Since 1995 - Insightful commentary on the Georgia Bulldogs

Post Single-game tickets on sale Sept. 1

Monday August 31, 2009

From georgiadogs.com:

A limited number of tickets to four (4) football games will go on sale to the general public beginning Tuesday, September 1 at 9:00 a.m. Tickets will be available for purchase online by clicking here.

Games available and ticket prices are:

Oklahoma State ($100)
Arkansas ($45)
Arizona State ($60)
Tennessee Tech ($45)

All Oklahoma State tickets ordered can be picked up at the Gate N-12 at Boone Pickens Stadium in Stillwater, Oklahoma, starting at 1:00 p.m. (CT) on the day of the game. When picking up Oklahoma State tickets at Will-Call, please present a photo ID to claim your tickets.

All other single game tickets ordered will be mailed out the week of September 7-11.

For more ticket information, please contact the UGAA Ticket Office at 1-877-542-1231.

Post Oklahoma weather not likely to be a factor

Monday August 31, 2009

From Mark Richt’s comments about the heat in Jacksonville to the hot conditions that gripped the south-central US for much of this summer, the role of weather has been a very minor storyline during the offseason.

Fortunately the summer heat has broken on the plains, and Stillwater is currently enjoying a nice preview of fall. Temperatures are expected to remain in the 80s this week with a very reasonable 86 degrees and only a slight chance for a summertime storm forecast for Saturday. Forecasters are expecting that temperatures “will remain below (normal) late week and probably into the Labor Day weekend.”

Stillwater forecast

Of course forecasts 5 days out can change dramatically, but the early read is that the weather should be just fine for the game and certainly nothing too extreme or out of Georgia’s comfort zone.

Post How many empty seats in Stillwater?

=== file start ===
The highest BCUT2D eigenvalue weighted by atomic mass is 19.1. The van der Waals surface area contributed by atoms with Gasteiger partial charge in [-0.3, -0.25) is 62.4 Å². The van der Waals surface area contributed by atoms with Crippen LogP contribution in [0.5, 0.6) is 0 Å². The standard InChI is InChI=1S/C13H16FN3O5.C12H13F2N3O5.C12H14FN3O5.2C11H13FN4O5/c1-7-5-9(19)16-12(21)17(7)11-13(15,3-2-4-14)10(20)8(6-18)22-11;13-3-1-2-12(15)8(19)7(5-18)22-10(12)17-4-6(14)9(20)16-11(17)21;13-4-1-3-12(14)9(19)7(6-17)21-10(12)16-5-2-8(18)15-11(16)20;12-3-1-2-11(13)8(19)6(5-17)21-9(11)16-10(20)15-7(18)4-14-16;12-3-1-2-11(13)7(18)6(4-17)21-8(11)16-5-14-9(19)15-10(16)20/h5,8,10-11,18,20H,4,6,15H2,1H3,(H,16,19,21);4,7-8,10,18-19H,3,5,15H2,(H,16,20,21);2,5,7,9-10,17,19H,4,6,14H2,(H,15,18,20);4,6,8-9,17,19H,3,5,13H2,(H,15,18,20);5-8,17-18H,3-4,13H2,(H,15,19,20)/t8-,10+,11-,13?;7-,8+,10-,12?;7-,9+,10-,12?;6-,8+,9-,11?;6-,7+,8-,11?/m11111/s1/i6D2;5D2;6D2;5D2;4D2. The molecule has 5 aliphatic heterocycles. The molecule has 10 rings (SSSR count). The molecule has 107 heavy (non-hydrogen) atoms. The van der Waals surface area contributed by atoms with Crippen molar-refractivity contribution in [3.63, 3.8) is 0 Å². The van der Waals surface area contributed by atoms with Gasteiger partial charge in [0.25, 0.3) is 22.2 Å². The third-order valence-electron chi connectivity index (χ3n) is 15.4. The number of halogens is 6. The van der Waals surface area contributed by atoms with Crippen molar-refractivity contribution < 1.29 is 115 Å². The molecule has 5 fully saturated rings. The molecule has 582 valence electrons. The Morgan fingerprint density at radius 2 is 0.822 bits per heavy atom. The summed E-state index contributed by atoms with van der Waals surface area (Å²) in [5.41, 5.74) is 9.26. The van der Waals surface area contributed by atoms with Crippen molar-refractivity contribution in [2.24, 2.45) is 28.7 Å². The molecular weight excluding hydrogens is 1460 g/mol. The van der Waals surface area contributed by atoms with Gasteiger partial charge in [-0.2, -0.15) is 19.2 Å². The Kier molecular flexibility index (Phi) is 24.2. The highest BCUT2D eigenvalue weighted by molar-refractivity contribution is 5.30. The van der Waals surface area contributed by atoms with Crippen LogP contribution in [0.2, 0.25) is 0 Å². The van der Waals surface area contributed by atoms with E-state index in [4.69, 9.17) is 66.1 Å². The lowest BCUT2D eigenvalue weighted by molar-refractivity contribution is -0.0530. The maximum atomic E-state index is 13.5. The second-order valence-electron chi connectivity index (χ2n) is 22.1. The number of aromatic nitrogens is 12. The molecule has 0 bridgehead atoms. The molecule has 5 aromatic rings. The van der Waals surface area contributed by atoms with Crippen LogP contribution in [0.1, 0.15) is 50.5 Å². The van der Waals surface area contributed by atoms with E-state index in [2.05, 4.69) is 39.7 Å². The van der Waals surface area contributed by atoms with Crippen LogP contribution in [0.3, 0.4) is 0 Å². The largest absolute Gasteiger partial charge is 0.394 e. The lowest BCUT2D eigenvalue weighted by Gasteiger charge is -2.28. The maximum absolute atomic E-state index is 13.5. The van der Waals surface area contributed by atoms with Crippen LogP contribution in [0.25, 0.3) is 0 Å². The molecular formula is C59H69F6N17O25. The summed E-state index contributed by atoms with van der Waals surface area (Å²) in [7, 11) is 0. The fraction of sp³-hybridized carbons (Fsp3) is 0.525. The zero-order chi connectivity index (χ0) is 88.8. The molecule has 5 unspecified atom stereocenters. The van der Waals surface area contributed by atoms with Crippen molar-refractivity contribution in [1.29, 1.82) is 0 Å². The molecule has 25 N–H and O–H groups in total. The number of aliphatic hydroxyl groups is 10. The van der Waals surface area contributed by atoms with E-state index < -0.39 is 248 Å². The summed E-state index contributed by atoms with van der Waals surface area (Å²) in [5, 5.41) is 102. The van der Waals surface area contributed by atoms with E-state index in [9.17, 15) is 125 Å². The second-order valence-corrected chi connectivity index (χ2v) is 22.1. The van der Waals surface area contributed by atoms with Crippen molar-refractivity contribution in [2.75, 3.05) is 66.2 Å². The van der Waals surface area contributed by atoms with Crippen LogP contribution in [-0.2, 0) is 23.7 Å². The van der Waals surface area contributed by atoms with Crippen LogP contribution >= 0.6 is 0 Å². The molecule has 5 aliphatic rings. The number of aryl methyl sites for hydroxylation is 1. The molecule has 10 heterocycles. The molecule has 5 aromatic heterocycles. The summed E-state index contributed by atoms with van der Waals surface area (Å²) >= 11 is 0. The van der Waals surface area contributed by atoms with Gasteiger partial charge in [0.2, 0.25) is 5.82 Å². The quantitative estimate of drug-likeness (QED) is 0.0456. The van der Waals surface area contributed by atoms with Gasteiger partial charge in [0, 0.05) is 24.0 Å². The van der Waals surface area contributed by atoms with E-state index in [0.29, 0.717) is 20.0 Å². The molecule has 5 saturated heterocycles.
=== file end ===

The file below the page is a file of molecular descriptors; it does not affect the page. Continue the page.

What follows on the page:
Friday August 28, 2009

An article this week in Tulsa World reports on Oklahoma State’s season ticket sales but avoids bringing up a reasonable conclusion: there seem to be over 11,000 unsold tickets for the Georgia-OSU game.

The math seems pretty simple:

  • The capacity of the renovated Boone Pickens Stadium is 60,218.
  • Oklahoma State has sold 41,593 season tickets so far. According to Tulsa World, that includes 8,668 student tickets.
  • “(AD Mike) Holder has predicted that OSU may reach a final (season ticket) total of more than 44,000.”
  • Georgia received an allotment of 5,000 tickets.

Are you with me so far? Even if OSU meets Holder’s expectations of 44,000 season tickets (again, including students), we’re at 49,000 tickets sold in a stadium that holds 60,000+. PWD guesses that 8,000 or so will be Georgia fans. Here’s the thing:

The Georgia date is designated by the OSU athletic department as this season’s premium game, meaning that OSU fans may attend only if they have purchased a season ticket. Except for the 5,000 tickets allotted to the University of Georgia, no single-game tickets are available for Georgia-OSU.

Granting that there will comp tickets for guests, band, and recruits and so on, dumping thousands of tickets still seems like a tall order in a week. Will OSU cave and make the single game tickets available to the public? Will T. Boone Pickens buy up the rest and distribute them to local charities? Or will OSU hold firm to its “premium game” policy and accept that its new showcase stadium will be at least 10% empty in front of a national TV audience? Somehow I expect those seats to be filled one way or another.

Post Big Cheese gets into coaching

Thursday August 27, 2009

The ABH catches up with former Bulldog offensive lineman Chester Adams. Adams, finishing up his degree at UGA, is the new offensive line coach at North Oconee HS. The feature goes into more detail about the circumstances and connections that led Adams to his coaching break, and it’s worth noting that Georgia’s Ray Lamb ended up making the match.

“I can’t imagine myself doing anything else,” Adams said. “It is something that you love to do. And now that you are older, you want to come out here and show them how to do it.”

Post Lucky 13

Wednesday August 26, 2009

The preseason AP poll came out over the weekend, and I doubt anyone was suprised to see the Dawgs ranked #13. After all, #13 was Georgia’s position in the coaches poll released earlier this month. Even Phil Steele, who’s occasionally gone against the grain when it comes to Georgia’s outlook, pegged the Dawgs at #13. Georgia’s ranking in Chris Stassen’s preseason consensus, which annually aggregates the various preseason polls, is – wait for it – right there between #12 and #14.